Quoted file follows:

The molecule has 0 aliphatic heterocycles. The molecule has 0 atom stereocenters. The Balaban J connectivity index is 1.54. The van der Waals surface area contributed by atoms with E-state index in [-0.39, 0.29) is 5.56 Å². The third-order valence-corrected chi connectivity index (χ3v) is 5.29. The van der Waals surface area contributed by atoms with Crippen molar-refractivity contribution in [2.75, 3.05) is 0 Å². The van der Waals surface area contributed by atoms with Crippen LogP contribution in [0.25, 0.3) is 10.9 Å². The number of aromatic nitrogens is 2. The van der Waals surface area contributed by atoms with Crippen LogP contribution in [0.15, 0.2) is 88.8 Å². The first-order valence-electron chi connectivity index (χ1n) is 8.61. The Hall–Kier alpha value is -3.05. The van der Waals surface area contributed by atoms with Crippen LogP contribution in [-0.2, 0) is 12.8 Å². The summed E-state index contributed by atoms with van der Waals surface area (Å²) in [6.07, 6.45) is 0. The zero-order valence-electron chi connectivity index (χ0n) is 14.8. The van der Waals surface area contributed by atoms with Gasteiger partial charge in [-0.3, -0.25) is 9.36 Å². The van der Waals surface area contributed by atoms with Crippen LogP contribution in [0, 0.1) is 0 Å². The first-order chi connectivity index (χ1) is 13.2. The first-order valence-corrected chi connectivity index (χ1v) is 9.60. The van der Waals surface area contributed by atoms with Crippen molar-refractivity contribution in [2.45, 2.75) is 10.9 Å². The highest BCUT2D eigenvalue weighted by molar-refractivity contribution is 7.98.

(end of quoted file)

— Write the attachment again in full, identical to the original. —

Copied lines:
The molecule has 0 aliphatic heterocycles. The molecule has 0 atom stereocenters. The Balaban J connectivity index is 1.54. The van der Waals surface area contributed by atoms with E-state index in [-0.39, 0.29) is 5.56 Å². The third-order valence-corrected chi connectivity index (χ3v) is 5.29. The van der Waals surface area contributed by atoms with Crippen molar-refractivity contribution in [2.75, 3.05) is 0 Å². The van der Waals surface area contributed by atoms with Crippen LogP contribution in [0.25, 0.3) is 10.9 Å². The number of aromatic nitrogens is 2. The van der Waals surface area contributed by atoms with Crippen LogP contribution in [0.15, 0.2) is 88.8 Å². The first-order valence-electron chi connectivity index (χ1n) is 8.61. The Hall–Kier alpha value is -3.05. The van der Waals surface area contributed by atoms with Crippen LogP contribution in [-0.2, 0) is 12.8 Å². The summed E-state index contributed by atoms with van der Waals surface area (Å²) in [6.07, 6.45) is 0. The zero-order valence-electron chi connectivity index (χ0n) is 14.8. The van der Waals surface area contributed by atoms with Gasteiger partial charge in [-0.3, -0.25) is 9.36 Å². The van der Waals surface area contributed by atoms with Crippen LogP contribution in [0, 0.1) is 0 Å². The first-order chi connectivity index (χ1) is 13.2. The first-order valence-corrected chi connectivity index (χ1v) is 9.60. The van der Waals surface area contributed by atoms with Crippen molar-refractivity contribution in [2.45, 2.75) is 10.9 Å². The highest BCUT2D eigenvalue weighted by molar-refractivity contribution is 7.98.